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Anger and Forgiveness"Are You There Alone?"10 Good Questions about Life and DeathA Casebook of Ethical Challenges in NeuropsychologyA Companion to BioethicsA Companion to BioethicsA Companion to GenethicsA Companion to GenethicsA Companion to Muslim EthicsA Cooperative SpeciesA Critique of the Moral Defense of VegetarianismA Delicate BalanceA Fragile LifeA Life for a LifeA Life-Centered Approach to BioethicsA Matter of SecurityA Mirror Is for ReflectionA Natural History of Human MoralityA Philosophical DiseaseA Practical Guide to Clinical Ethics ConsultingA Question of TrustA Sentimentalist Theory of the MindA Short Stay in SwitzerlandA Tapestry of ValuesA Very Bad WizardA World Without ValuesAction and ResponsibilityAction Theory, Rationality and CompulsionActs of ConscienceAddiction and ResponsibilityAddiction NeuroethicsAdvance Directives in Mental HealthAfter HarmAftermathAgainst AutonomyAgainst BioethicsAgainst HealthAgainst MarriageAgainst Moral ResponsibilityAgency and 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The book is intended to be an introduction to the analysis of relation between human virtues and emotions. R. C. Roberts already published another book on emotions in 2003[] so the book under review looks as a middle step especially since there is no conclusion and, more, we are told that a more comprehensive study is in progress and will be published "in the not too distant future" (211).
The first chapter is mainly a discussion with Rosalind Hursthouse's and Michael Slote's approaches to virtue ethics. The criticism Roberts makes is meant to help settle his own description, that is to present the concepts of emotions and virtues in their interconnections. Roberts makes it clear to the reader that his "own framework is Christianity" (24), though, I must say, it is not particularly referred to in Roberts' argument till chapter 8.
In chapter 2 Roberts overviews the kinds of virtues (epistemic, practical, consequential, eudaimonistic, aretaic, intrinsic) in their relation to the roles played by emotions. He underlines that "emotions play a variety of roles in the moral life, for better and for worse" (26) because they enhance and block (or degrade) moral knowledge. He writes: "emotions of almost all types [...] have positive moral status - also [in] some instances of almost all types [...] negative moral status" (32) I find this point remarkable because by making it Roberts surpasses the one-sidedness so often offered in the philosophical debate (emotions are considered as either only good or only bad). Historically, an approach similar to Roberts' was supported by Plato[], Aristotle and Descartes.
In chapter 3 the reader learns that the interconnections of virtues and emotions are to be regarded not from the point of moral theory but from the point of "basic emotional psychology of the virtues" (38). This includes epistemic dimensions of emotions. Roberts draws a parallel between perceptions and emotions, both being construals of sorts with the difference that perceptions involve concepts (a famous case of duck/rabbit), while emotions are construals based on concern: only what one cares about can become the object of a specific emotion for him. Different kinds of concerns bring about different emotions in apparently similar situations: whether you are afraid of a snake or rejoiced at seeing it depends on whether you are or are not a herpetologist. Accordingly emotions are concern-plus-situation (or context) construals.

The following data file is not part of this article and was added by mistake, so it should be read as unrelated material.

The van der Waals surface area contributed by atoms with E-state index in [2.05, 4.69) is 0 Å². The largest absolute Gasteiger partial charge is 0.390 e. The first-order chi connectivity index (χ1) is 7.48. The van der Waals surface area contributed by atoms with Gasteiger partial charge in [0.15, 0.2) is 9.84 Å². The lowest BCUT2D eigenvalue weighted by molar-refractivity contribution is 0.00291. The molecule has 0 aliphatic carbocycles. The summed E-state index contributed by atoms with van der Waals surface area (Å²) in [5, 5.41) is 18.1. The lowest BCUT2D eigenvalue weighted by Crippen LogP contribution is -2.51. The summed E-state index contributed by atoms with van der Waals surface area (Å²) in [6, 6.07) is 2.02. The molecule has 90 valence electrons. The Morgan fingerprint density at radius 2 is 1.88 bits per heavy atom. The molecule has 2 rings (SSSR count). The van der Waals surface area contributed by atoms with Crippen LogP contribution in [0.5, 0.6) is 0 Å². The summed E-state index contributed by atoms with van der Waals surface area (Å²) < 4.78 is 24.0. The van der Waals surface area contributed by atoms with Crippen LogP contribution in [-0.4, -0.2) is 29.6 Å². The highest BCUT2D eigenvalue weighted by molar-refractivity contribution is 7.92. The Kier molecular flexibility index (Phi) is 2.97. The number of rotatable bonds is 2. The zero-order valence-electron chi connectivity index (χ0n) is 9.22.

In chapter 4 Roberts discusses eight objections against considering emotions as perceptions or something similar to them. One of them is that whereas perceptions pertain to present objects, emotions can be related to absent ones. Roberts' answer to this is that construals, both perceptions and emotions, cannot be reduced to having sensory content only: they possess a non-sensory content as well. Here, I think, Roberts could also say that in stating that emotions are perceptions of values the term perceptions is taken in a different sense than sense-perception. After all, the distinction lies in the presentedness of objects: physical presentedness in the case of perceptions differs from mental presentedness in the case of emotions (see e.g. Alexius Meinong). Drawing on Roberts' view it could be said that a value perceived in emotion is given as present even if the object carrying the value is physically absent.
Chapter 5 is about true and false emotions, that is about emotions representing situations correctly or incorrectly. Since emotions are about representing they depend on subject's skills or competence and dispositions. A right emotion is an emotion conforming "to standards that are not themselves emotions [...] the standard of an ideally developed person" (93). I take it to be an attractive postulate, since as long as we don't know (how is) such a person we are unable to get knowledge about these standards. Even if any of us experiences the right emotions how can it be known? Roberts points to Aristotle's solution of the question. He assumes that emotional truth lies is the middle. But, again, how to know the middle? To say that it is a matter of calculation and that the middle "is equidistant from each of the extremes" (96) is either too general or too schematic. To know the middle one should know the two extremes in several respects (object, reason, intensity, duration, way, time of an emotion). Given they are not linear or spatial parameters, they are hard, if at all possible, to grasp. This is what Roberts is well aware of when he says: "[a]nger doesn't come in amounts [...] [i]t also varies along dimensions of non-quantitative appropriateness" (97). If so, how to know the canon of "your anger about what the boss said to you this afternoon"? (97) Roberts' solution is to translate emotional truth into theological emotional truth and to appeal to "the sovereign personal government of the universe" (112).